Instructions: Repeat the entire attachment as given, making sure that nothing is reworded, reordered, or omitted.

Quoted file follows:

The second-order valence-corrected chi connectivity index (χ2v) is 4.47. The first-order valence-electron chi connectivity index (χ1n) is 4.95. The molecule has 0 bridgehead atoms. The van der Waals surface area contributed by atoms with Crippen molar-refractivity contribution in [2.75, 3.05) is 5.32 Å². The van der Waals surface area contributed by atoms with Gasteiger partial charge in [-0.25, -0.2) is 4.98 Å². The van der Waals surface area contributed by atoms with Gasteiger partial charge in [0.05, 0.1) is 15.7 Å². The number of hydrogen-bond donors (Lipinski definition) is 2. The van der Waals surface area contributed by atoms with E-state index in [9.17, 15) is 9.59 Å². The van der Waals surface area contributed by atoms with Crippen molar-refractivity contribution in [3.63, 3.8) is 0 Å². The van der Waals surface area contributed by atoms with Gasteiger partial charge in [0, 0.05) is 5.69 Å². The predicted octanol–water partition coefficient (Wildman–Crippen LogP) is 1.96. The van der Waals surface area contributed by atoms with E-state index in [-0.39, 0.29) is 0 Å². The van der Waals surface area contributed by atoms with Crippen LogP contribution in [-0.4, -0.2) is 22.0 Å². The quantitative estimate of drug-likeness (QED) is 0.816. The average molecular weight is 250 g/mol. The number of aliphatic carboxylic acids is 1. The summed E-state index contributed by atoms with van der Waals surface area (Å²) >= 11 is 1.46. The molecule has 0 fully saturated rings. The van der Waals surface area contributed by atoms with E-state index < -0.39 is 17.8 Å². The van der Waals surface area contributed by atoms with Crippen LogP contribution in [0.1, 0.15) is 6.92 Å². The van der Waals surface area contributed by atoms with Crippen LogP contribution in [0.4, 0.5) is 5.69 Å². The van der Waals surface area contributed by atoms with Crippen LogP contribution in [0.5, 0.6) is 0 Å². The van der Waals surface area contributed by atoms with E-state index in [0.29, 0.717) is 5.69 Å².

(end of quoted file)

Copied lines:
The second-order valence-corrected chi connectivity index (χ2v) is 4.47. The first-order valence-electron chi connectivity index (χ1n) is 4.95. The molecule has 0 bridgehead atoms. The van der Waals surface area contributed by atoms with Crippen molar-refractivity contribution in [2.75, 3.05) is 5.32 Å². The van der Waals surface area contributed by atoms with Gasteiger partial charge in [-0.25, -0.2) is 4.98 Å². The van der Waals surface area contributed by atoms with Gasteiger partial charge in [0.05, 0.1) is 15.7 Å². The number of hydrogen-bond donors (Lipinski definition) is 2. The van der Waals surface area contributed by atoms with E-state index in [9.17, 15) is 9.59 Å². The van der Waals surface area contributed by atoms with Crippen molar-refractivity contribution in [3.63, 3.8) is 0 Å². The van der Waals surface area contributed by atoms with Gasteiger partial charge in [0, 0.05) is 5.69 Å². The predicted octanol–water partition coefficient (Wildman–Crippen LogP) is 1.96. The van der Waals surface area contributed by atoms with E-state index in [-0.39, 0.29) is 0 Å². The van der Waals surface area contributed by atoms with Crippen LogP contribution in [-0.4, -0.2) is 22.0 Å². The quantitative estimate of drug-likeness (QED) is 0.816. The average molecular weight is 250 g/mol. The number of aliphatic carboxylic acids is 1. The summed E-state index contributed by atoms with van der Waals surface area (Å²) >= 11 is 1.46. The molecule has 0 fully saturated rings. The van der Waals surface area contributed by atoms with E-state index < -0.39 is 17.8 Å². The van der Waals surface area contributed by atoms with Crippen LogP contribution in [0.1, 0.15) is 6.92 Å². The van der Waals surface area contributed by atoms with Crippen LogP contribution in [0.4, 0.5) is 5.69 Å². The van der Waals surface area contributed by atoms with Crippen LogP contribution in [0.5, 0.6) is 0 Å². The van der Waals surface area contributed by atoms with E-state index in [0.29, 0.717) is 5.69 Å².